30 gennaio 2009

Dalla BBC nuovi esperimenti di Visual Radio

In questi giorni sul BBC Internet Blog si sta discutendo di visual radio, in seguito al lancio, il 12 gennaio, di un nuovo player che offre una inedita interfaccia in tempo reale sugli studi, i luoghi di produzione della radio. Non si tratta di trasformare la radio in tv, ma nell'individuare nuove chiavi di interpretazione cross-mediale per un mezzo che per certi versi non basta più a se stesso e sta cercando il modo di confluire sulla piattaforma Internet. Senza snaturarsi certo, ma evitando di sparire.
Cliccate qui per visualizzare il contributo di Tristan Ferne che spiega i dettagli tecnici, troverete tutti gli altri link. Il trial non è più in corso, ma le considerazioni dei Radio Labs sono molto interessanti.

How visual radio works

Tristan Ferne 16 Jan 09

Yasser introduced visual radio on Monday and the trial has been going on this week. There is one last chance to catch it - on Annie and Nick this Sunday night (7pm - 10pm). The technical team behind it have written this post to give some idea of how the technology driving this system works. So over to the tech team of Conor Curran, Sean O' Halpin, Chris Bowley, Duncan Robertson, Nick Humfrey, Craig Webster, Ant Smith, Terry O'Leary and Will Kinder

One of the key elements of this project was to provide the ability for the editorial team to control the user client in realtime from the studio.
We considered HTTP polling but in the end found that the only way we could achieve the low latency and scale we required was to push messages to the client. We tried and rejected XMPP, mainly due to its verbosity, and there being no decent support for pub/sub in any Ruby XMPP library.
The first solution that showed promise was Juggernaut. This works by embedding a small Flash client in the HTML page for the sole purpose of providing an XML socket connection back to the server which it bridges to javascript. The server side is written in Ruby and integrates very well with Rails. Unfortunately, our tests showed that Juggernaut cannot yet scale to the levels we required. However, it provided the inspiration for our eventual solution.
As it turns out, we were already using a very similar solution to display LiveText on our network home pages via a third-party realtime messaging service provided by Monterosa called En Masse. Putting together what we'd learned from Juggernaut with the proven scalability of En Masse, we were able to piggyback our protocol over the existing messaging channel.
When a user loads the Visual Radio console, the En Masse server opens an XMLSocket connection to the connecting client and throughout the lifetime of the connection it will push XML messages to the Flash client.
Messages are fed to the En Masse server from our back end ActiveMQ messaging system. All the back end processes are written in Ruby using our own smqueue library.
To control all this and provide the studio with the realtime control they needed, we built a Ruby on Rails web application which sends messages to the client via the messaging infrastructure. If the Radio team want to push content to all the people connected via the Visual Radio console, they will activate the specific module they want to show within the Rails admin application and a chain of events occur. At a high level, what happens is:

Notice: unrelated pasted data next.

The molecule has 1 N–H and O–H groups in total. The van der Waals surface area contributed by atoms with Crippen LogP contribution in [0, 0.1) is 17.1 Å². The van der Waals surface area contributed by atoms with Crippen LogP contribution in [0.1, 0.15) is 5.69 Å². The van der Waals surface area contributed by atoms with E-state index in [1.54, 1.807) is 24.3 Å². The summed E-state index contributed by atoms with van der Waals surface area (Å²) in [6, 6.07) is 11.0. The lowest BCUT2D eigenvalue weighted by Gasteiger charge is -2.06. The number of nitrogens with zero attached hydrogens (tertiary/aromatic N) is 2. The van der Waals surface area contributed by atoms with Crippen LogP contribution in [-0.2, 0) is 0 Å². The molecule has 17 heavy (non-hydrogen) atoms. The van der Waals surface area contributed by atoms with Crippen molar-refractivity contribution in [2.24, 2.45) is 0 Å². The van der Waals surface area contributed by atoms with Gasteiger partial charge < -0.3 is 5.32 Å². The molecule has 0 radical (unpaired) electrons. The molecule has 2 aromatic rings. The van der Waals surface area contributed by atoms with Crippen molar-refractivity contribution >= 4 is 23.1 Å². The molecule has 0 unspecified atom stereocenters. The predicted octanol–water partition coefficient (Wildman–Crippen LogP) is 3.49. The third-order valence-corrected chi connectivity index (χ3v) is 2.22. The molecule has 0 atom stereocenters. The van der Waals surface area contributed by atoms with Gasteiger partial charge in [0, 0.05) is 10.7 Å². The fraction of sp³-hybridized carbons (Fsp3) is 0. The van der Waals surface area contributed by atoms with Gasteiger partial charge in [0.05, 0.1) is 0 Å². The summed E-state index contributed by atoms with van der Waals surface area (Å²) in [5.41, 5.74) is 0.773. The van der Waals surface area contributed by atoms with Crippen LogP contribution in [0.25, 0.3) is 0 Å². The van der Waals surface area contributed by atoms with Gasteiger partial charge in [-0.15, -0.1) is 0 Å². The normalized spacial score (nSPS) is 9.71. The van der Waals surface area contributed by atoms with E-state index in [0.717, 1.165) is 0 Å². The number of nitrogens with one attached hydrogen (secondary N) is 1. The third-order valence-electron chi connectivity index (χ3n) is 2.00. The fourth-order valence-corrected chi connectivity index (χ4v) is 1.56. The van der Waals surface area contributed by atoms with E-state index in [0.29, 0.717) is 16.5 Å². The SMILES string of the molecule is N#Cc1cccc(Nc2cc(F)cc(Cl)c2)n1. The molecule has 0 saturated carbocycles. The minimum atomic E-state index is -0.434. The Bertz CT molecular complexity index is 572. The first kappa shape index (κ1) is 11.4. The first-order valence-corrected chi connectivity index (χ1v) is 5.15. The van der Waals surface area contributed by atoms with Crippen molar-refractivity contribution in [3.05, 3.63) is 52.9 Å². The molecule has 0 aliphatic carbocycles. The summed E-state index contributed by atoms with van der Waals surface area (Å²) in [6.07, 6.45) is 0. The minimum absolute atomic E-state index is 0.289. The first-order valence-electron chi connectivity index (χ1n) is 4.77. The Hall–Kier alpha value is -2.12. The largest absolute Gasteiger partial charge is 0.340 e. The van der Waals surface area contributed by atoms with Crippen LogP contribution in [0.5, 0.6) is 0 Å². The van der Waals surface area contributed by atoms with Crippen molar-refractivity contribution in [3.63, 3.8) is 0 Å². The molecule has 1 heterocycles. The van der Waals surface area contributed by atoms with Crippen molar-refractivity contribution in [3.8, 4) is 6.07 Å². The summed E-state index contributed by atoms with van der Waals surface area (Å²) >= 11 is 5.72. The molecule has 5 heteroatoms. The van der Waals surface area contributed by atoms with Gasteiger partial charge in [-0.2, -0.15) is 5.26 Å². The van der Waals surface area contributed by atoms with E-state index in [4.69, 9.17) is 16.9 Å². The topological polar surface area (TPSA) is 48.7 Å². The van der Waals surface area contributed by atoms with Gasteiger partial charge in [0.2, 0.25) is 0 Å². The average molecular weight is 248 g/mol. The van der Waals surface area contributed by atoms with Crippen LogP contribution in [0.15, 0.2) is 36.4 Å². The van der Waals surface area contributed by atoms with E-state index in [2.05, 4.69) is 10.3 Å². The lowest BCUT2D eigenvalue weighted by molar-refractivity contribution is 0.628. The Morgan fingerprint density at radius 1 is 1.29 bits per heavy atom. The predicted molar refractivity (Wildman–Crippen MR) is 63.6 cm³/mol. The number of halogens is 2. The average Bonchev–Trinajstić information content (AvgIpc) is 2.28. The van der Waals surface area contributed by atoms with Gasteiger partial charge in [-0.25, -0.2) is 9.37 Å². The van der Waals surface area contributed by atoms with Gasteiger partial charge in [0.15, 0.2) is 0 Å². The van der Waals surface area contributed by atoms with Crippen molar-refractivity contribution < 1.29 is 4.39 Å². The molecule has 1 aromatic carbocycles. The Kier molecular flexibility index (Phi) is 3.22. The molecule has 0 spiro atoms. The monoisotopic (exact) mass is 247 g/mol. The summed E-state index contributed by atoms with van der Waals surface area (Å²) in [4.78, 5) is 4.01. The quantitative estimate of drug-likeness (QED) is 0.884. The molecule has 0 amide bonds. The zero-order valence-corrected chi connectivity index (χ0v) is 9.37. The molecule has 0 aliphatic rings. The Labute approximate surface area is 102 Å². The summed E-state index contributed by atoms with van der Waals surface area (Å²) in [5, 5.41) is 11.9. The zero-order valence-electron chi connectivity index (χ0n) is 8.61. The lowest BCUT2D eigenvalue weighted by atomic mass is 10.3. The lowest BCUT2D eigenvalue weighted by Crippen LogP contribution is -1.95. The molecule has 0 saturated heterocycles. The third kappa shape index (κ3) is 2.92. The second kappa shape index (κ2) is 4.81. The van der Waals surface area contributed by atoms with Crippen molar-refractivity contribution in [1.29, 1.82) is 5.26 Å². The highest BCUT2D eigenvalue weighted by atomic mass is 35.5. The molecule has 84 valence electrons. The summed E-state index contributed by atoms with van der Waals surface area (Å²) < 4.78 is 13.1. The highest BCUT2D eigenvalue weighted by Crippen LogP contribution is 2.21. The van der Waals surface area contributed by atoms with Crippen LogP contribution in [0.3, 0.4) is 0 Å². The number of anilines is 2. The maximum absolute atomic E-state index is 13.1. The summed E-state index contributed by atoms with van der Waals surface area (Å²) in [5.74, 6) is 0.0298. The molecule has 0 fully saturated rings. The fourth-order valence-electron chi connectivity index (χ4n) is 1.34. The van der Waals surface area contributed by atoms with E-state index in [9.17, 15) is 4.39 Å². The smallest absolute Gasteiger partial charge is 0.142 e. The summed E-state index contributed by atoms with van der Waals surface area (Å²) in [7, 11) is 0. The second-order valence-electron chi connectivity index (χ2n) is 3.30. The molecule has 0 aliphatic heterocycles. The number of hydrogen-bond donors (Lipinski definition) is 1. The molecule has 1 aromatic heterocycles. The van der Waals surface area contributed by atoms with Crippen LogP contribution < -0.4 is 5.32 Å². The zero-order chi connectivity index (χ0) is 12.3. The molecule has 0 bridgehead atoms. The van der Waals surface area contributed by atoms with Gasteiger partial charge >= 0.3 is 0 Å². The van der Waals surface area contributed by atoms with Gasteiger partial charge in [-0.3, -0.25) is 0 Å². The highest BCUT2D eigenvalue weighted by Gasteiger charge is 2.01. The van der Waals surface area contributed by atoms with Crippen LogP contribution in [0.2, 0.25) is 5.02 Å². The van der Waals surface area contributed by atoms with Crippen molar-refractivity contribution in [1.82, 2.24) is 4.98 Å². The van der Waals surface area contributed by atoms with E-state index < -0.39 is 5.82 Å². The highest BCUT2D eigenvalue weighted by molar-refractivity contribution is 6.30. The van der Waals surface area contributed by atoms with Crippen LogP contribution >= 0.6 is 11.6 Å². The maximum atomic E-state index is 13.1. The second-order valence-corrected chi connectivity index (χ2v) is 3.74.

• A message containing a url to a resource is put on a queue by the admin application
  • A process watching this queue, gets the message and parses it
  • A request is made back to the resource url above, which returns an XML packet
  • This XML is then posted to a server
  • This server then messages all clients connected via their XMLsocket connection
  • The client parses the XML and displays the information to the user
Now Playing Information
Whenever a track gets played on Radio 1 we receive a file from the playout system, containing the details about what was played via an HTTP POST request. This message is then put on a message queue, so that it can be archived and sent to other systems.
The track data is sent to us in a proprietary text format, created by the playout system vendor. So the first stage is to parse it into a data structure that is easier to process. This is then put back on to another message queue, again so that other systems can make use of it.
The next message queue processor looks up the artist information in MusicBrainz using the artist name and the track title for disambiguation. If it unambiguously finds a matching artist in MusicBrainz then we add this information to the message, which can then be used to fetch an image and biographical information from http://www.bbc.co.uk/music/artists/:artistid


This may be just a trial but because it's being broadcast live we need it to be reasonably fault-tolerant. To that end we're using a high-availability Apache based web tier which proxies requests back to multiple application servers. Each application server connects to a high-availability MySQL based database tier. In the event of one of our servers failing another will automatically take over with minimal disruption of service.
To manage the high-availability web and database tiers we're using open-source software called Heartbeat. Our application servers are all Mongrels and are running Rails. Underpinning everything we use Linux running under Xen which provides efficient virtualisation of our physical hardware.
Streaming Audio and Video

The vision mix output along with the audio feed from the studio was encoded using a Flash media encoder. The On2 VP6 codec was used for the video and MP3 for the audio. This feed was streamed over an SDSL connection to the BBC's Content Delivery Network. The Flash client once launched attempts to connect to this stream hosted by the third-party.
You can read more about developing visual radio and how the Flash console works over at some of the developers' blogs.

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